In general, in the case of damages arising from anticompetitive agreements, the place of concluding such an agreement matters. When the damages resulted from abuse of dominance, the implementation of the abuse in the market determines the place of jurisdiction. If events are a part of a common strategy (combination of acts prohibited by both Art 101 and 102 TFEU), then the event of most importance in implementing such a strategy out of the chain of events at issue has to be identified. Obviously, choosing a specific event as being relevant for the purposes of establishing jurisdiction prevents a proliferation of jurisdictions (flyLAL para 56; AG Opinion para 96).

Conclusion

As the Damages Directive came into practice, such interpretation of Art 5(3) of the Brussels I Regulation in the context of an action seeking compensation for damage caused by anticompetitive conduct is very timely. The Court (i) confirmed the discretion of the applicant to choose either the court of the place where the damage occurred or the place of the event which caused the damage, (ii) clarified that the same action against several penetrators at the same jurisdiction is allowed in the courts of the Member State where the damage occurred, and (iii) provided guidance on the interpretation of ‘place where the harmful event occurred’ when Art 101 or/and Art 102 TFEU are at stake. All that provides more clarity and prospects of a successful claim and efficiency of litigation process in the claims for damage compensation for anticompetitive conduct.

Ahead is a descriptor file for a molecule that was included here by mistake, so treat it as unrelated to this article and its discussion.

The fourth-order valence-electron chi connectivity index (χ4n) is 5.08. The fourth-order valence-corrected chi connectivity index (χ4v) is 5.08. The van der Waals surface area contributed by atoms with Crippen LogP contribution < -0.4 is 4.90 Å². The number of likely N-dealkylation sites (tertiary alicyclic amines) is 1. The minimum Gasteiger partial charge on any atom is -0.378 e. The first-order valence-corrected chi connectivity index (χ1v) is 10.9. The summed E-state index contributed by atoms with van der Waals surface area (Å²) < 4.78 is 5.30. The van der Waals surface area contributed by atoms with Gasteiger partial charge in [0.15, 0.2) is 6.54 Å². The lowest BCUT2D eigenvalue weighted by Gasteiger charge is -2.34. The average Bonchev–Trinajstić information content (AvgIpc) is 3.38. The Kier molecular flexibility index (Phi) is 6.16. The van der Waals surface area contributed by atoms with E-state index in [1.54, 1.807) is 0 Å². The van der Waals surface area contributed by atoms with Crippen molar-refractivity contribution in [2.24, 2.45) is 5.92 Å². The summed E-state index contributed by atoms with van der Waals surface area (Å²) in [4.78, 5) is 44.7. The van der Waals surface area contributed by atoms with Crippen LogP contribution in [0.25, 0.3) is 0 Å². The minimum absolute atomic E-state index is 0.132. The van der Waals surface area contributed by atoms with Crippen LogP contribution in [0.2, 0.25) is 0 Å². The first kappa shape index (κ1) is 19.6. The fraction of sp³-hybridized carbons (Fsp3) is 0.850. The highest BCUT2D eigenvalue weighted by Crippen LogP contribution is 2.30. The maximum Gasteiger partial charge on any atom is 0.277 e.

Rita Griguolaite

Rita Griguolaite

Rita has LL.M in European Law from Utrecht University (the Netherlands). Currently, she is a PhD candidate at the University of Sussex (UK) and a Senior Associate at Motieka&Audzevicius PLP (Lithuania) specializing in competition law and regulation of network industries.
Rita Griguolaite

About the Author

Rita Griguolaite

Rita Griguolaite

Rita has LL.M in European Law from Utrecht University (the Netherlands). Currently, she is a PhD candidate at the University of Sussex (UK) and a Senior Associate at Motieka&Audzevicius PLP (Lithuania) specializing in competition law and regulation of network industries.